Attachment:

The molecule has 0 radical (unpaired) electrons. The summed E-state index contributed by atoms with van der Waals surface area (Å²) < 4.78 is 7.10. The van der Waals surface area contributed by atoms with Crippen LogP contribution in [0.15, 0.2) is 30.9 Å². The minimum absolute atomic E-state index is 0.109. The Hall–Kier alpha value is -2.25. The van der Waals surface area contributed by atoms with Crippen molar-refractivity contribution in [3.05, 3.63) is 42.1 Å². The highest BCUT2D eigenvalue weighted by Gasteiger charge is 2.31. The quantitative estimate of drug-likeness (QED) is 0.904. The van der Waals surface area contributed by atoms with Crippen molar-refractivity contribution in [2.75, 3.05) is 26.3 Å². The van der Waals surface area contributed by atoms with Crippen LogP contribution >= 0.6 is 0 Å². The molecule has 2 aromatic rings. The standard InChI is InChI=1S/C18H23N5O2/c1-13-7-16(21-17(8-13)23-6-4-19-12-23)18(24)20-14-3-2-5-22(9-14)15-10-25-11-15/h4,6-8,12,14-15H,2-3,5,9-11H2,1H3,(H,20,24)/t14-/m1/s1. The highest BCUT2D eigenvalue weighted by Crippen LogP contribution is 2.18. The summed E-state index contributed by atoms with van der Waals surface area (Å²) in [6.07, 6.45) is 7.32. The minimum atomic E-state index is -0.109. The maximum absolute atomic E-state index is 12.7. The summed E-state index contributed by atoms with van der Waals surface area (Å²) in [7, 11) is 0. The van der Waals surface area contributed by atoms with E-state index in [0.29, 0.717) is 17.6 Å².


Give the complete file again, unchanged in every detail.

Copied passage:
The molecule has 0 radical (unpaired) electrons. The summed E-state index contributed by atoms with van der Waals surface area (Å²) < 4.78 is 7.10. The van der Waals surface area contributed by atoms with Crippen LogP contribution in [0.15, 0.2) is 30.9 Å². The minimum absolute atomic E-state index is 0.109. The Hall–Kier alpha value is -2.25. The van der Waals surface area contributed by atoms with Crippen molar-refractivity contribution in [3.05, 3.63) is 42.1 Å². The highest BCUT2D eigenvalue weighted by Gasteiger charge is 2.31. The quantitative estimate of drug-likeness (QED) is 0.904. The van der Waals surface area contributed by atoms with Crippen molar-refractivity contribution in [2.75, 3.05) is 26.3 Å². The van der Waals surface area contributed by atoms with Crippen LogP contribution >= 0.6 is 0 Å². The molecule has 2 aromatic rings. The standard InChI is InChI=1S/C18H23N5O2/c1-13-7-16(21-17(8-13)23-6-4-19-12-23)18(24)20-14-3-2-5-22(9-14)15-10-25-11-15/h4,6-8,12,14-15H,2-3,5,9-11H2,1H3,(H,20,24)/t14-/m1/s1. The highest BCUT2D eigenvalue weighted by Crippen LogP contribution is 2.18. The summed E-state index contributed by atoms with van der Waals surface area (Å²) in [6.07, 6.45) is 7.32. The minimum atomic E-state index is -0.109. The maximum absolute atomic E-state index is 12.7. The summed E-state index contributed by atoms with van der Waals surface area (Å²) in [7, 11) is 0. The van der Waals surface area contributed by atoms with E-state index in [0.29, 0.717) is 17.6 Å².